A little fun was also thrown in with an ice-cream social and barbeque dinner with a very special guest appearance – the Father Guido Sarducci character of Saturday Night Live fame! Father Sarducci entertained the all-ages crowd before the Karaoke fun began and finished the night.
Chris Codden, President of the National Association of Catholic Family Life Ministers, summed the week up: “The conference hosted more than 500 people from the United States, Canada, the Bahamas and Australia, which included nine archbishops and bishops and 50 clergy. We feel the conference was a great success and look forward to the fruit of the work begun here; to the impact on the culture and society; to becoming a “Marriage-Building Church”.
(Pictured above: Conference Mass at the University of St. Thomas Chapel)
Follow the Catholic Studies blog as it profiles iits students and their summer activities and plans.
Posted by Sarah, UST Senior, Catholic Studies
If I had to choose one word to describe me, I would only have to glance at the top of my left foot in order to find the answer. This single word that has been tattooed on my foot is pasja, which means “passion” in Polish. The “P” is a Christian fish, symbolizing my passion for faith; it is located on the top of my turning foot, symbolizing my passion for dance. I feel so blessed to study and gain experience in academic fields revolving around these two passions. My name is Sarah White, and I will graduate from the University of St. Thomas in May 2010.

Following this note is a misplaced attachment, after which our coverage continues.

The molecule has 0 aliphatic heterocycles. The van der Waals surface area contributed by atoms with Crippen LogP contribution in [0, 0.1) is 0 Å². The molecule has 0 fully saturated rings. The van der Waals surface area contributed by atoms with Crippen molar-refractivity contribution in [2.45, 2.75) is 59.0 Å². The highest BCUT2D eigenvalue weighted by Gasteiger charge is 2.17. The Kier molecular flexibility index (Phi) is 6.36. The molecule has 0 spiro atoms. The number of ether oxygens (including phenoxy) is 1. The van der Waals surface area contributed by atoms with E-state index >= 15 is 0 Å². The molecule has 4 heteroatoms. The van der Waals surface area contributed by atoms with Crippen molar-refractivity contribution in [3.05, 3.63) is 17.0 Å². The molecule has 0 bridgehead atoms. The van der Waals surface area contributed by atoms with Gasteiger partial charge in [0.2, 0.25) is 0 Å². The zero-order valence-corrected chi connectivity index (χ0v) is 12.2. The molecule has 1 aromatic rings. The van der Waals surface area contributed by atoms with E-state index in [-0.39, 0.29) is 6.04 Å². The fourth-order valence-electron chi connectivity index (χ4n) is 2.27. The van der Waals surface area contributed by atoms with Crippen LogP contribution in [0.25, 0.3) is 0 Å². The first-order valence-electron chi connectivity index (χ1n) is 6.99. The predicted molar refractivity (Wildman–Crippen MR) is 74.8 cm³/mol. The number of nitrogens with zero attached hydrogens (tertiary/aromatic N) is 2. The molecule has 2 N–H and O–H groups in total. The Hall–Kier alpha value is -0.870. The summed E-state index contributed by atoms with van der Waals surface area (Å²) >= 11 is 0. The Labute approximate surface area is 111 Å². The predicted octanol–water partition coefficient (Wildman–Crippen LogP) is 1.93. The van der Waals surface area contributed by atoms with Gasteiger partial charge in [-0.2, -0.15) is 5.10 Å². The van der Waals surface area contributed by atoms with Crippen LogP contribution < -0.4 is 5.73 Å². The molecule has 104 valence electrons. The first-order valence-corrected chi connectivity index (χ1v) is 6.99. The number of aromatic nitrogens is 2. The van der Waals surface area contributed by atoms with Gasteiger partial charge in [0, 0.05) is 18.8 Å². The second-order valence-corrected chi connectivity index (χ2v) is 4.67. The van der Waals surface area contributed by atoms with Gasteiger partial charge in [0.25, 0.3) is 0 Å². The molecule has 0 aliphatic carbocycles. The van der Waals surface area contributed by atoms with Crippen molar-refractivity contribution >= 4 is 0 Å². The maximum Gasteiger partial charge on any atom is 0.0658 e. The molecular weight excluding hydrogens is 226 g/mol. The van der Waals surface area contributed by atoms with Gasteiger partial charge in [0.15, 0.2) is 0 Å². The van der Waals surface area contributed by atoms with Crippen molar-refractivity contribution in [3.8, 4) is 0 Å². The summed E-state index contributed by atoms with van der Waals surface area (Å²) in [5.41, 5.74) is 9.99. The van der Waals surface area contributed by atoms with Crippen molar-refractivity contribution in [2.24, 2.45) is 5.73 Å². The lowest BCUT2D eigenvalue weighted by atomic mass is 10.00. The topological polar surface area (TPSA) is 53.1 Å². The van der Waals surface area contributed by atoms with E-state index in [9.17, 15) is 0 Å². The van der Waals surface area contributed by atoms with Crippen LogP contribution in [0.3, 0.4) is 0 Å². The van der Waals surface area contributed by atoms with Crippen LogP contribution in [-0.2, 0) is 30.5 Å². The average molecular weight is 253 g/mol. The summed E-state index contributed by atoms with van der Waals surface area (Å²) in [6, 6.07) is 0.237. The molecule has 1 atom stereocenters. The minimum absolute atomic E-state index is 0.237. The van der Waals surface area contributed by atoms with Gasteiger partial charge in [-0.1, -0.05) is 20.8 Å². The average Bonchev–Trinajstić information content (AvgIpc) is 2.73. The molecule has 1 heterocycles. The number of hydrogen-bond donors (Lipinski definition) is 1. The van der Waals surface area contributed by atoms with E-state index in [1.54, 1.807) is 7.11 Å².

I know that I’ve come a long way over the past few years- literally and figuratively. I’m originally from Norwalk, Iowa and have had my fair share of 4-hour car rides to and from school on breaks and holidays. I have attended Catholic schools since the first grade, and I wanted to be out of state yet not too far away, so St. Thomas seemed like the perfect fit. My major in Catholic Studies is the perfect accompaniment to all three of my minors: psychology, dance, and family studies. It is also the perfect tool to assist me in all areas of life; studying and discussing Catholic principles and beliefs every day has helped me with relationships, leadership skills, practicing spirituality, jobs on and off campus, and many other things.
Unlike every other soon-to-be senior, I do not have an internship this summer because I’m working for NDA, also known as the National Dance Alliance. For the past 4 summers I have been teaching at dance camps all over the United States. As mentioned earlier I’m used to traveling, and I absolutely love it. This year I will be working camps in Indiana, Minnesota, Illinois, Iowa, Nebraska, and Wisconsin. I thoroughly enjoy meeting and working with new people at every camp and the many roles that we must play such as teacher, mentor, customer service rep, evaluator, performer, choreographer, competition coordinator/adjudicator, and recruiter. Our company offers many styles of dance such as jazz, hip hop, pom, lyrical, modern/contemporary, kick, and prop/novelty; we also offer levels ranging from beginning to elite. Even though my job is very physically and mentally demanding, it is also the most rewarding and joyful experience ever. I get paid to do what I love, and I see immediate results of the positive effect I have on high school girls all over the country. One phrase that continues to motivate me every time I prepare for a camp consists of four simple words: Praise Him with dancing!